A retrospective evaluation of the age-adjusted D-dimer versus the conventional D-dimer for pulmonary embolism

    loading  Checking for direct PDF access through Ovid

Abstract

The conventional D-dimer cut-off value of at least 500 μg FEU/l has good sensitivity but poor specificity for identifying pulmonary embolism. An elevated age-adjusted D-dimer value (age in years × 10 μg FEU/l) for patients at least 50 years old has been recommended as a better cut-off with adequate sensitivity and improved specificity for identifying pulmonary embolism compared with the conventional value. We retrospectively reviewed 3117 patient encounters in which a D-dimer was ordered. The D-dimer value, age of the patient, and the computed tomography radiology report was evaluated. The sensitivity and specificity of the age-adjusted D-dimer was calculated using bootstrapping. With an assumed 99% sensitivity for the conventional D-dimer cut-off the specificity was 39.2% [95% confidence interval (CI): 37.5–41.0%]. The sensitivity of the age-adjusted D-dimer was 91.8% (95% CI: 83.8–97.2%) with a specificity of 51.0% (95% CI: 49.1–53.1%). The sensitivity of the age-adjusted D-dimer was unacceptably low compared with the conventional D-dimer cut-off.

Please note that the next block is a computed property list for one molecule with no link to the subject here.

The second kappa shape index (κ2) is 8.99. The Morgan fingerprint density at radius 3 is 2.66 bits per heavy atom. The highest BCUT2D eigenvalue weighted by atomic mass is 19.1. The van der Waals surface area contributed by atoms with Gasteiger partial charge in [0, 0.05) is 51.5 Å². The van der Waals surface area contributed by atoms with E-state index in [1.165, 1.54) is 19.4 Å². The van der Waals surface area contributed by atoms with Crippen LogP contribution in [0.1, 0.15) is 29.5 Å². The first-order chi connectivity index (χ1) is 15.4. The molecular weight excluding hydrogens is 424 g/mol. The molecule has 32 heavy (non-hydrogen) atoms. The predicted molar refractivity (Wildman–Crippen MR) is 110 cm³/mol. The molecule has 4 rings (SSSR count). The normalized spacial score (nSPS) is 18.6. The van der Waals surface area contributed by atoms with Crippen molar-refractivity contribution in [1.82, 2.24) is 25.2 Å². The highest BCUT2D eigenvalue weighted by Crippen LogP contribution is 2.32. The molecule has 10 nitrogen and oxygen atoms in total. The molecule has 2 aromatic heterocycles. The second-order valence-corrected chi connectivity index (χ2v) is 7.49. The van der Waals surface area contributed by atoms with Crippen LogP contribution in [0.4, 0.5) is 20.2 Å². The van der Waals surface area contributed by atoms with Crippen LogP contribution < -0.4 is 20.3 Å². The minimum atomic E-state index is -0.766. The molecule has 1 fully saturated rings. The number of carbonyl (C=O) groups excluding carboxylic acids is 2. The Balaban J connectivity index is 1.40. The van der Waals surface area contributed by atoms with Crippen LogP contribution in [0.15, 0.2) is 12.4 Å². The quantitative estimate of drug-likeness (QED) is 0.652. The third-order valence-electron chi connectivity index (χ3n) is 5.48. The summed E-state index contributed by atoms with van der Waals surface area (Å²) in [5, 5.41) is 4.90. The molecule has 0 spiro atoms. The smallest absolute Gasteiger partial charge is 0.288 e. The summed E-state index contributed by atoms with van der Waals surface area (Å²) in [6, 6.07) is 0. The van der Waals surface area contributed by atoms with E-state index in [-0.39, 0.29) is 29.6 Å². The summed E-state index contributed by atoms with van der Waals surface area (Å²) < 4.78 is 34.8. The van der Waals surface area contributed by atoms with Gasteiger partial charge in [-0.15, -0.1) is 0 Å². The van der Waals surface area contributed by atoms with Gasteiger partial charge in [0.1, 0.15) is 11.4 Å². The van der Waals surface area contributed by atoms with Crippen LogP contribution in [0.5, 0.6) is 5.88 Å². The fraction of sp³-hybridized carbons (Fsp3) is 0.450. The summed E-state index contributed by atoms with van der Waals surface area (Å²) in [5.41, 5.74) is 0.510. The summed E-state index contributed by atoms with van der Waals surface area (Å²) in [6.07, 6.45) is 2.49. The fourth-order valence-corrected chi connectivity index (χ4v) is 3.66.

Related Topics

    loading  Loading Related Articles